Violence and harassment are an everyday reality for many women at work, especially those who are most at risk such as migrant women. SDG 5 calls for gender equality and one of its targets is to eliminate all forms of violence against all women and girls in the public and private spheres, including sexual violence and harassment at their workplace. SDG 8 calls for an inclusive economic growth for all by promoting safe and secure working environments for all workers, including migrant workers, in particular women migrants, and those in precarious employment.
According to the World Health Organization, an estimated 35% of women have experienced sexual or physical violence at home, in their communities or in the workplace in their lifetime. In some countries, the statistics are significantly higher. Gender-based violence in the world of work takes place in all industries and sectors, but no institution has collected comprehensive statistics due to inconsistent or limited national-level reporting and the inconsistent definitions of violence, harassment and workplace used by different institutions where such research does exist.
As per an EU Fundamental Rights Agency (FRA) survey in 2014, most women who reported sexual harassment at work kept the incident to themselves, only 4 per cent reported it to the police, and only 4 per cent talked to an employer or manager about it. Less than 1% of women who described the most serious incident of sexual harassment that has happened to them, consulted a lawyer, a victim support organisation or a trade union representative.
In Greece, it is widely reported that up to 6 to 10 women have been victims of sexual harassment at work. However, along with the rising number of migrant women and undocumented workers, violence and harassment in the world of work might have doubled in the recent years. As countrywide gender-focused information and systematically collected sex-disaggregated data is severely lacking, little is known of the magnitude and types of violence and harassment encountered by working women. The incidents remain largely unreported, with many victims, bystanders and witnesses afraid or reluctant to come forward or unsure about how to do so.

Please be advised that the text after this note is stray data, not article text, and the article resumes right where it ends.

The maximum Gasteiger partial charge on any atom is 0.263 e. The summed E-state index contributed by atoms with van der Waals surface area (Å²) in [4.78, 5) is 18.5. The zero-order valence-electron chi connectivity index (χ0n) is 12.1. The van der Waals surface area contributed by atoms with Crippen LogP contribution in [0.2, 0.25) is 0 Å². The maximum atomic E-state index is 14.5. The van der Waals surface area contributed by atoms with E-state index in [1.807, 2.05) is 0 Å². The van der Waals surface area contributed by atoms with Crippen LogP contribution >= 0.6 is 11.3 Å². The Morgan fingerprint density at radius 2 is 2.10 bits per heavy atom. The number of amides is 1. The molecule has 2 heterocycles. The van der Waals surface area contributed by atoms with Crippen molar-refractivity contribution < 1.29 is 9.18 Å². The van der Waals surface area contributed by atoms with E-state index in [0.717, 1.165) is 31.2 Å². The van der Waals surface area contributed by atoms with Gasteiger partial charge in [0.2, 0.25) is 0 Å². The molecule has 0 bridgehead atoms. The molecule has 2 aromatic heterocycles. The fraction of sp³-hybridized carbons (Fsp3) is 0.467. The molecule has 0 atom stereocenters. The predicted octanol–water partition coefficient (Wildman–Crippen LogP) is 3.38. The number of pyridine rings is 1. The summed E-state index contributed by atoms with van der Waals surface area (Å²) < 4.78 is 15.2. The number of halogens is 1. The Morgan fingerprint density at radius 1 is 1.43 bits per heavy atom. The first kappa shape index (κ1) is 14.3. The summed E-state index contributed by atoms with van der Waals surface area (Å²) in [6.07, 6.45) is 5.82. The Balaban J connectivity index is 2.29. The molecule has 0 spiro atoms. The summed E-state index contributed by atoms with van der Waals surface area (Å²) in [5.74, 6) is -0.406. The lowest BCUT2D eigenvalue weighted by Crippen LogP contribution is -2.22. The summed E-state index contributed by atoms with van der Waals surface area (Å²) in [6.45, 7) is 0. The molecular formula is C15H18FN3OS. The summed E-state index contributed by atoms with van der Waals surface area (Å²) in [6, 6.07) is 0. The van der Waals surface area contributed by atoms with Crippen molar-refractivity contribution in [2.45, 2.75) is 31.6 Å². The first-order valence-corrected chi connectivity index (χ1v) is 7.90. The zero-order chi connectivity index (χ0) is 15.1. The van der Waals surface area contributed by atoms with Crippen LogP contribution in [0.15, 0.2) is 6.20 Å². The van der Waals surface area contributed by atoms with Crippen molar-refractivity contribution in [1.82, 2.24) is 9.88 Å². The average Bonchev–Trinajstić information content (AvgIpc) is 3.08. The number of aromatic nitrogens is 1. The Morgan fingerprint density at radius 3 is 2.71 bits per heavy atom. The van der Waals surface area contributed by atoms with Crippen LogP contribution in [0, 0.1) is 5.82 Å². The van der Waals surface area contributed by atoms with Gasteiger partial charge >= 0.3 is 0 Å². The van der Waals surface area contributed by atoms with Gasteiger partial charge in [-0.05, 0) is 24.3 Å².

This video by ActionAid Hellas is based on three real stories of women in Greece who have been harassed in their workplaces. The narrative depicts the shocking reality that many women face in their workplace and the disbelief that they face from their co-workers and society. Particularly migrant women experience multiple levels of discrimination as they are least likely to be believed, especially by public authorities.
At the centenary International Labour Conference of the United Nations on 10-21 June 2019 at Geneva, the first-ever global Convention to “Combat Violence and Harassment at Work” was adopted. The Convention recognizes that violence and harassment in the world of work constitutes a human rights violation and a threat to equal opportunities; and is unacceptable and incompatible with decent work. It defines violence and harassment as behaviours, practices or threats that aim at, result in, or are likely to result in physical, psychological, sexual or economic harm. It reminds Member States that they have a responsibility to promote a general environment of zero tolerance.
We urge all governments to ratify the convention and promote safe and decent work for all women.
We urge all citizens to speak out and take a firm stand on ending violence against women in their everyday life. #facesofmigration #stopGBVatwork
The Faces of Migration project is co-financed by the European Union. The contents are the sole responsibility of the authors and do not necessarily reflect the views of the European Union.